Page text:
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Sophie Hewitt
18th September 2023

The Kentish Weald is one of Kent’s most magnificent and green gems. Set in Tunbridge Wells, in the High Weald Area of Outstanding Natural Beauty, our tour takes us through some of the area’s most picturesque villages, cosy pubs, beautiful countryside, and past some of the most jaw-dropping manor houses around. With all this and more on offer, it’s simply in Tunbridge Wells’ nature to take the scenic route and soak up the views. Ready to plan your winter break? Read on. 

Village views and country pubs

Tunbridge Wells has some of the most beautifully quaint villages around, so any scenic tour of the area needs to include a visit to one or two. But don’t let their beauty fool you, even some of these pretty spots have a dark past! Hawkhurst Village may be surrounded by hop gardens and rolling countryside, but it’s the area’s past that is truly exciting. Once the home of the notorious Hawkhurst Gang, a band of early smugglers from the 1700s, this darker side of the village can still be experienced through the Smugglers Trail which runs from nearby Goudhurst.

Speaking of which, Goudhurst is another spot worthy of a visit. One of the highest villages in the Weald of Kent, it has some of the most striking views too. Wander past higgledy-piggledy cottages and drink in far-reaching views across the frosted landscape and be sure to get some photos! For local food and Kentish wine, we recommend the Goudhurst Inn. Part of the nearby Balfour Winery, needless to say, the wine menu is a must, while the food menu offers the chance to dine on seafood, sharing platters and pizza.

Not strictly a village, we know, but Cranbrook, the Capital of the Weald, had to be on our Wealden adventure. The Union Windmill in the heart of the town is one of the tallest smock mills in the country, while the many boutique shops are wonderful for whiling away a few hours. In the heart of the village, the grand George Hotel is perfect for cosying up with a locally brewed pint by the fire.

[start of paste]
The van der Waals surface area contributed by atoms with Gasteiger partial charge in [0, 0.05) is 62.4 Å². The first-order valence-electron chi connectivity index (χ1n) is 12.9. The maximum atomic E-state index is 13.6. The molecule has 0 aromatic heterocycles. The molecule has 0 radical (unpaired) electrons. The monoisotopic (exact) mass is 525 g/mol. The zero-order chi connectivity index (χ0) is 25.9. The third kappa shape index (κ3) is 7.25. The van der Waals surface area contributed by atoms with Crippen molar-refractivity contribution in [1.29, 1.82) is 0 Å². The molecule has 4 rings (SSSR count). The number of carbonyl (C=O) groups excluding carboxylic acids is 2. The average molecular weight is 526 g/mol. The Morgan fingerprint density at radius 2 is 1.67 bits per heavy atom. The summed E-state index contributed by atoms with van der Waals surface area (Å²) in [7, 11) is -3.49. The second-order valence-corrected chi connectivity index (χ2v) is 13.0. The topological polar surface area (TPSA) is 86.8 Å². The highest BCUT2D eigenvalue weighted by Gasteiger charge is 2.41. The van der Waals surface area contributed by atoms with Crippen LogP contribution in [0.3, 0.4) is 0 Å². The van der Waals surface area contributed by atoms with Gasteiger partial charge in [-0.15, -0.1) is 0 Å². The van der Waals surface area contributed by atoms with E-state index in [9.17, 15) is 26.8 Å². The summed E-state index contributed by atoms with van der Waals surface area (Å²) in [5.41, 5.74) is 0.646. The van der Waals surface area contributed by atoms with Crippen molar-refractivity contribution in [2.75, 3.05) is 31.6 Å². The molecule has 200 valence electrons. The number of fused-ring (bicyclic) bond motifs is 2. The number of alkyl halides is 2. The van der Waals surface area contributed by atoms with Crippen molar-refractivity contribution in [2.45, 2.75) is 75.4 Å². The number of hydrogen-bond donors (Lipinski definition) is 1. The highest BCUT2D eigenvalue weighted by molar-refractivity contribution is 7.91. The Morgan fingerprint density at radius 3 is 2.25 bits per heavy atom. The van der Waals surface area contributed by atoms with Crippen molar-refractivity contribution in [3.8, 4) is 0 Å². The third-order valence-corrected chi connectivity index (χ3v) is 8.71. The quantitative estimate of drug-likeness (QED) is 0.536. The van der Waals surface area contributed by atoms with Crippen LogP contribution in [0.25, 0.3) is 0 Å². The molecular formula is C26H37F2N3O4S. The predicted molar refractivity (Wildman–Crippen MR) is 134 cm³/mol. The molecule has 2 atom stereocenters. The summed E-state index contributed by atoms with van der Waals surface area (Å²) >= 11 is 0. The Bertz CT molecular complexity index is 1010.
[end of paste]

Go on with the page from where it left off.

But there are so many more cosy pubs to be discovered in Tunbridge Wells’ villages, each offering a warm welcome and even some local produce. Take the 16th century The Poet in the village of Matfield, here you can expect deliciously simple dining packed with local produce. With cocktails, fine wines and over 70 gins on offer, not to mention an intriguing link to World War I poet, Siegfried Sassoon, this is exactly the kind of pub you want to visit one winter's afternoon in the Kent countryside.

Just a couple of miles down the road, The Halfway House in Brenchley is the kind of pub where you can expect perfectly kept real ales, rolling countryside, seasonal produce and, for the ultimate escape from the rat race, very limited mobile phone reception! Trust us, this is the spot for a relaxed lunch, and a little digital detox.

We’re taking things up a notch with our next pub, a two AA Rosette winning, Bib Gourmand-awarded gem in the village of Bidborough. The Kentish Hare menu leads with locally-sourced ingredients, a warm welcome and an excellent reputation. We could take you through the menu, but in all honesty it changes daily, but we can confirm that you can expect plethora of delicious, boldly flavoured dishes whatever day you pull up a chair.

Historic and green gems